Fast forward to 2006 and my issue for Afghanistan was a much improved ACH (Army Combat Helmet) and IBA (Interceptor Body Armour). The ACH had a gel pad suspension system and allowed you to do such amazing things look up. The IBA started off as a Flak Jacket with two ceramic SAPI (Small Arms Protective Insert) plates but throughout my tour more armour was constantly added. First the kevlar gorget, then the kevlar groin protector, then side SAPI plates, and finally kevlar pauldrons. The added protection was welcome while I was in an Uparmored Humvee (even if the added bulk made it nearly impossible to turn around) but dismounted patrols sucked. The added weight and bulk in the temperatures we were working in made me think of the knights during the First Crusade. The biggest problem (aside from the over all bulk) that I had with the armour was that most of the weight was carried on the shoulders. The kit I'm putting together from Allan @ the Mercenary's Tailor has much better weight distribution.

The church is close but the roads are icy; the tavern is far, I will walk carefully.
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Ben Sweet




Location: 831
Joined: 21 Aug 2003

Posts: 512

PostPosted: Fri 24 Dec, 2010 8:51 pm    Post subject:         Reply with quote

I have worn Kevlar for maybe 8 years +/- now on motorcycle rides/rallies ...the sweatshirts & gloves come from a company in Australia http://www.dragginjeans.net/product/k-shirt the sweatshirts run a size small to the US.. They are pretty dang comfortable but not for keeping you warm as the wind goes right through them...I once had a video posted up that I did back in 2005 with me slash cutting my arm a few times with a Japanese kitchen knife, the gloves I use when cleaning the sharps..awesome stuff !

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Taylor Ellis




PostPosted: Sat 25 Dec, 2010 2:56 am    Post subject: Re: Kevlar Gambeson?         Reply with quote

Paul Hansen wrote:

Really? I'd love to hear some stories and/or see pictures sometime... I knew that Indonesian pirates still used swords occasionally, at least, they did some years ago. What kind of hand propelled ballistics do you mean?

Hi Paul, the main ballistics used were darts and slings like those described in this link;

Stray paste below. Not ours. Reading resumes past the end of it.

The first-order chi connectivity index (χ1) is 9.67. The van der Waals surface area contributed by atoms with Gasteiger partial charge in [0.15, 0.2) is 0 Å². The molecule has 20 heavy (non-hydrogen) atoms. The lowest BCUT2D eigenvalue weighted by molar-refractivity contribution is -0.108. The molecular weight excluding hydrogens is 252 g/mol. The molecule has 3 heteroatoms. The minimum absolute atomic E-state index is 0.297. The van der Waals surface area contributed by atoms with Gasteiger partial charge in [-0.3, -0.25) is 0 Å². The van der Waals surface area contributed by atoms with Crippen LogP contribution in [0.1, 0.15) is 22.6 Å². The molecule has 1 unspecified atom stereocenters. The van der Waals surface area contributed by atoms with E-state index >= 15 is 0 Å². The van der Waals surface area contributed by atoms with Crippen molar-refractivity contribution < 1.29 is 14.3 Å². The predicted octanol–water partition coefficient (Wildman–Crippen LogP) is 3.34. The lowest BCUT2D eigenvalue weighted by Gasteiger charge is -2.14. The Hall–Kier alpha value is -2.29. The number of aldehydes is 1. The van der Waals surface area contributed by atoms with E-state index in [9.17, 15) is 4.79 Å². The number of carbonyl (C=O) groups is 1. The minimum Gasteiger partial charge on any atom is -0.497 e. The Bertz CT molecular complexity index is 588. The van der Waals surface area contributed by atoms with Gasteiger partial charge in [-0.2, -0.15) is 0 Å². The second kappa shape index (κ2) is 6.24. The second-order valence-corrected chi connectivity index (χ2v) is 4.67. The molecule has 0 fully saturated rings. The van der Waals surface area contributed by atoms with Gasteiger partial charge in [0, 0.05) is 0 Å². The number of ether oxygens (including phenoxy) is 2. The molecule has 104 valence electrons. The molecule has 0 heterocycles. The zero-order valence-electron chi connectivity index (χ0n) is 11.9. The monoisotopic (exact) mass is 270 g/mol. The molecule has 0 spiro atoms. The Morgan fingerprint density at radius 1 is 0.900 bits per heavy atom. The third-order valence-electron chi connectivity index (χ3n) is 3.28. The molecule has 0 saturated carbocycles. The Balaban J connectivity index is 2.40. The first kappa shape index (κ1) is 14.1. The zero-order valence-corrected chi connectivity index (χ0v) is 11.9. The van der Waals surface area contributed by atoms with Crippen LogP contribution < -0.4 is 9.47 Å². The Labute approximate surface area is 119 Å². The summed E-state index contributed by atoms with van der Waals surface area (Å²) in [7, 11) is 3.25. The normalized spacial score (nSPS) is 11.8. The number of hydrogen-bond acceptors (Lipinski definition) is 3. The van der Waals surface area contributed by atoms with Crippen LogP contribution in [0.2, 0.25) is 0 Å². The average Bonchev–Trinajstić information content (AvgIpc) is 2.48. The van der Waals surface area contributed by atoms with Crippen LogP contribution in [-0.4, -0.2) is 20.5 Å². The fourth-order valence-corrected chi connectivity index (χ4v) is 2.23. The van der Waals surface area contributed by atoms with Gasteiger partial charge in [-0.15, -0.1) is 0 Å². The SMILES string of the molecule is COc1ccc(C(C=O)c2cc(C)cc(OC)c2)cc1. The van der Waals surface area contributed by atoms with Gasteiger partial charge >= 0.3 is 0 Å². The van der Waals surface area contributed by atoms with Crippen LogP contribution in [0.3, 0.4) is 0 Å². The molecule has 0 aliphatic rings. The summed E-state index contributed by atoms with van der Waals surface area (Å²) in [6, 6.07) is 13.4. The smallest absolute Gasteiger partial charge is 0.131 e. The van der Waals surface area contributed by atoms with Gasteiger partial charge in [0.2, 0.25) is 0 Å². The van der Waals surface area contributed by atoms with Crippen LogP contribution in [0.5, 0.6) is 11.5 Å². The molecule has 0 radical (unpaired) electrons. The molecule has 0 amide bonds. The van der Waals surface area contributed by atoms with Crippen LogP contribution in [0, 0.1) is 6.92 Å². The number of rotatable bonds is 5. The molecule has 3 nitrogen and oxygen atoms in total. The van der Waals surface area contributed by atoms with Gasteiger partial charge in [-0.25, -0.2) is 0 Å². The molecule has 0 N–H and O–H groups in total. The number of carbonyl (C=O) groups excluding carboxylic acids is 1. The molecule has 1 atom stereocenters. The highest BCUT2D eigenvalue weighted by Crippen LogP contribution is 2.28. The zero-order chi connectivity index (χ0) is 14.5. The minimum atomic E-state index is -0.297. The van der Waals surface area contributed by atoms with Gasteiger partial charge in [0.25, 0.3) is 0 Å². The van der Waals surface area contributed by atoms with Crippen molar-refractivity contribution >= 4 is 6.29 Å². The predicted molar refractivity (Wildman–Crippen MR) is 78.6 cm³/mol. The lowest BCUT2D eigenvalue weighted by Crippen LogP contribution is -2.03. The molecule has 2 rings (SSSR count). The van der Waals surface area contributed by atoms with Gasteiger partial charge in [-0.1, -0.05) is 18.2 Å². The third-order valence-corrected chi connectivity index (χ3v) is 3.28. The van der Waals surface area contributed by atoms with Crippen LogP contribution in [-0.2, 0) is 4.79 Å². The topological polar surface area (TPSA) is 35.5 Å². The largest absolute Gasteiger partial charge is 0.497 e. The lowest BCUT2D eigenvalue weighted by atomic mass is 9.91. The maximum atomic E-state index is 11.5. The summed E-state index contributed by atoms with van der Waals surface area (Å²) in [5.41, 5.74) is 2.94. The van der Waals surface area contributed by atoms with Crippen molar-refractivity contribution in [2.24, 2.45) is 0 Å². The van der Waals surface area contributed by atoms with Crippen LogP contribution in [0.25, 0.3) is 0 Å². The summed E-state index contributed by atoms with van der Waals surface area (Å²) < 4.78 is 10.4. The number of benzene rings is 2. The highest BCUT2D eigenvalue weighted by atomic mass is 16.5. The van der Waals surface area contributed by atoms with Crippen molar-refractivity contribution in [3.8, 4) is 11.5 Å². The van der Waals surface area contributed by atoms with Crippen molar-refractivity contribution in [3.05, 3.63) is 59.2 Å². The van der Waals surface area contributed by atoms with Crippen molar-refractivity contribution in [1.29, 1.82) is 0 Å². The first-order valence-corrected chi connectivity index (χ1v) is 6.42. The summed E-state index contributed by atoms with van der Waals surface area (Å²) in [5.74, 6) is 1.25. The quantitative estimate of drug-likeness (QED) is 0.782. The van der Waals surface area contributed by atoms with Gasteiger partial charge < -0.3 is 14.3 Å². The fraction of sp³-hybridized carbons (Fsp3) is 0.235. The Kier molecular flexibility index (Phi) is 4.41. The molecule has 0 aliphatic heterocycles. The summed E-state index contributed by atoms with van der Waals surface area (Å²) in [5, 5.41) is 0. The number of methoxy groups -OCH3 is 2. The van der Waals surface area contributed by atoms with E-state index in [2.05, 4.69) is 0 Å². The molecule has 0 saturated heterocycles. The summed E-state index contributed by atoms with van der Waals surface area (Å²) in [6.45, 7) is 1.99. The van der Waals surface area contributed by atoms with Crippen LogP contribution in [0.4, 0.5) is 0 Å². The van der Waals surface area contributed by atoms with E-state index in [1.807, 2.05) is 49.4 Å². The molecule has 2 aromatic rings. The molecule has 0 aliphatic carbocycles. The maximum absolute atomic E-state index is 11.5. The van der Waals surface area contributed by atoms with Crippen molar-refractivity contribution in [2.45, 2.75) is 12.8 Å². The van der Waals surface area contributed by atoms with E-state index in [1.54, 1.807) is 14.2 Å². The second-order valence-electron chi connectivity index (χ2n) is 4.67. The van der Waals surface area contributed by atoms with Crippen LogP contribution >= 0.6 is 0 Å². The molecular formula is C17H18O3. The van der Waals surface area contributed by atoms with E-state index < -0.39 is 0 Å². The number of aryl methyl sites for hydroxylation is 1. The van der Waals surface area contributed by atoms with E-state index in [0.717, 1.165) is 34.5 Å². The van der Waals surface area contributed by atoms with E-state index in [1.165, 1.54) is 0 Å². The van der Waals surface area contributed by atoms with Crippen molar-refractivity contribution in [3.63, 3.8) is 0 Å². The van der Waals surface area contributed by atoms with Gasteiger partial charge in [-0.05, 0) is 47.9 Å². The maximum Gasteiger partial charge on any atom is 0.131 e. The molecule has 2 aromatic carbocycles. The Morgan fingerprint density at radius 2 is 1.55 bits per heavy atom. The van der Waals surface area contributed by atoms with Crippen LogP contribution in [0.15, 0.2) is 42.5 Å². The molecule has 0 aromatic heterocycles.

http://aviationweek.typepad.com/ares/2007/04/why_wear_body_a.html
They seem funny until you see what they do to something they hit. Also, while I was there more than one digger was saved by his body armour from a machete or shiv, but man it was hot and hard to run very far in.
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Paul Hansen




Location: The Netherlands
Joined: 17 Mar 2005
Likes: 5 pages

Posts: 683

PostPosted: Mon 27 Dec, 2010 10:44 am    Post subject: Re: Kevlar Gambeson?         Reply with quote

Taylor Ellis wrote:
Paul Hansen wrote:

Really? I'd love to hear some stories and/or see pictures sometime... I knew that Indonesian pirates still used swords occasionally, at least, they did some years ago. What kind of hand propelled ballistics do you mean?

Hi Paul, the main ballistics used were darts and slings like those described in this link;
http://aviationweek.typepad.com/ares/2007/04/why_wear_body_a.html
They seem funny until you see what they do to something they hit. Also, while I was there more than one digger was saved by his body armour from a machete or shiv, but man it was hot and hard to run very far in.


Interesting article... Eek! Not funny at all...
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Taylor Ellis




PostPosted: Mon 27 Dec, 2010 6:44 pm    Post subject: Re: Kevlar Gambeson?         Reply with quote

Paul Hansen wrote:
Taylor Ellis wrote:
Paul Hansen wrote:

Really? I'd love to hear some stories and/or see pictures sometime... I knew that Indonesian pirates still used swords occasionally, at least, they did some years ago. What kind of hand propelled ballistics do you mean?

Hi Paul, the main ballistics used were darts and slings like those described in this link;
http://aviationweek.typepad.com/ares/2007/04/why_wear_body_a.html
They seem funny until you see what they do to something they hit. Also, while I was there more than one digger was saved by his body armour from a machete or shiv, but man it was hot and hard to run very far in.


Interesting article... Eek! Not funny at all...

Sorry, I meant the darts themselves seem funny, usually having ribbons etc attached, but yeah, they are lethal.